I don’t think that’s right for several reasons, but I’ll just mention one or two. First, for me to tell someone that Paul was worried about losing his own salvation, that would be akin pastoral malpractice. It would be throwing stumbling blocks in front of weaker souls, who might never recover.
Because the logic is this: if Paul, the mighty Apostle, anointed and commissioned by God himself on the road to Damascus, If Paul is unable to KNOW he was saved and that he would be kept until the end, if PAUL, couldn’t have assurance of salvation, then what hope do we have for gaining assurance? That’s a valid question.
Second, I don’t think that Paul in this passage is talking about losing his salvation because it doesn’t fit with the rest of Paul’s theology. We don’t even have to go outside of this letter to make that clear. If you want, flip back real quick to chapter 1. Chapter 1, starting in verse 4, Paul is very clear about what he thinks about perseverance in the Christian life:
4 I give thanks to my God always for you because of the grace of God that was given you in Christ Jesus, 5 that in every way you were enriched in him in all speech and all knowledge— 6 even as the testimony about Christ was confirmed among you— 7 so that you are not lacking in any gift, as you wait for the revealing of our Lord Jesus Christ, 8 who will sustain you to the end, guiltless in the day of our Lord Jesus Christ.
Christ WILL sustain you to the end, and he WILL hold you guiltless in the day of the Lord. There is no doubt in Paul’s mind: believers will be sustained and upheld to the very end.
Coincidentally, this is a good lesson on how we interpret the bible. When we find ourselves puzzled by something that seems unclear, like is Paul talking about losing his salvation in chapter 9, then good biblical interpretation is to allow the clearer passages of scripture (like chapter 1) to help us interpret the less clear passages of scripture. That’s biblical interpretation, or biblical hermeneutics 101.
Back to chapter 9. So what then is this prize, if it is not Pail straining and running for salvation? The prize is an inheritance, gospel blessings, like mentioned in verse 23 of chapter 9. It’s the commendation of God saying to those who finish the race, “well done my good and faithful servant.”
Paul knew that while we aren’t held in God’s grace by our own works, we will be held accountable for what we do with that grace. We will be commended for seeking to maximize God’s grace for His glory in this life.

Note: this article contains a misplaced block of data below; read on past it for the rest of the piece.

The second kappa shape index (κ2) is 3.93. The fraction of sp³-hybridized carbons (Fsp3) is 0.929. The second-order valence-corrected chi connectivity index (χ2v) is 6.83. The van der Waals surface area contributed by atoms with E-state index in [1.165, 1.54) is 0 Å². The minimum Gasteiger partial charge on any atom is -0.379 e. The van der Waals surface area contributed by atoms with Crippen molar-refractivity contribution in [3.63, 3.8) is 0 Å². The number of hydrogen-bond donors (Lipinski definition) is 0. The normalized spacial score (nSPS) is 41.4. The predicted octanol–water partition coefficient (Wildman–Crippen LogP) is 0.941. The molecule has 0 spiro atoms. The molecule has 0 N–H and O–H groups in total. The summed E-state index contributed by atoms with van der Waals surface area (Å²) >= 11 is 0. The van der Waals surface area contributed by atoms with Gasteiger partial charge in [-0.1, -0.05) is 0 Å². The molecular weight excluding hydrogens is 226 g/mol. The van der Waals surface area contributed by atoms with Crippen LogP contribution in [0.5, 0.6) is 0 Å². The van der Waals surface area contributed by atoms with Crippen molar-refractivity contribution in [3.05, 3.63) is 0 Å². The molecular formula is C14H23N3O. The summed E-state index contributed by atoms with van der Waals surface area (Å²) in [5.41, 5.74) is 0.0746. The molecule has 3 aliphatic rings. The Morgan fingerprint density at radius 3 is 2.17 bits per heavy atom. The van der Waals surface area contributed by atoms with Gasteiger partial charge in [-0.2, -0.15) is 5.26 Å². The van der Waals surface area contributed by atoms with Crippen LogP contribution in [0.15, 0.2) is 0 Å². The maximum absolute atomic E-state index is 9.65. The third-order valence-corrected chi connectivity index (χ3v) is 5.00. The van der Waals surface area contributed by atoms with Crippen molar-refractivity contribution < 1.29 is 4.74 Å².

We can go back to chapter three and see another analogy. Paul says:
Now if anyone builds on the foundation with gold, silver, precious stones, wood, hay, straw— 13 each one’s work will become manifest, for the Day will disclose it, because it will be revealed by fire, and the fire will test what sort of work each one has done. 14 If the work that anyone has built on the foundation survives, he will receive a reward. 15 If anyone’s work is burned up, he will suffer loss, though he himself will be saved, but only as through fire.
There is a way to run the race that earns a commendation from God. And there is also a way to wash up on the shores of Heaven like a shipwrecked sailor, with singed trousers, so to speak. And we don’t want to be that. We want to run toward our prize with zeal, with intentionality, with effort and discipline.
Now, back to chapter 9. We’ve seen Paul’s use of the athletic imagery, and we’ve seen Paul’s imperative: run that you may win the prize. Now let’s move on to see Paul’s intention. Paul’s intention. Verse 26:
So I do not run aimlessly; I do not box as one beating the air.
Paul now moves to using himself as an example. He switches to the first person. Given the stakes of the game, and the possibility of not ending the race well, Paul intends to make the best of his time and energy. He says he doesn’t run aimlessly. He doesn’t just wander around. He isn’t haphazard in his faith. He has direction, and has the destination in view, the prize in mind.
As I prepared this sermon I tried to come up with another image that might accurately capture this, and the Lord brought to my mind my recent tour of duty in the worship care hallway. Rebekah and I were given oversight of the 3year old class, which was at capacity that Sunday morning, and we took them downstairs, walked into the classroom, and they erupted into playful chaos.
Truckloads of energy in one small confined space. So we made the decision to take them outside on the playground. And as they walked out the nursery hallway doors into the open playground area, they erupted in squeals of joy, and began to raise their arms up like this and scatter all around the playground. They had no idea where they were going, nor why they were going there, but they were running around with no sense of direction, just steaming ahead with eagerness.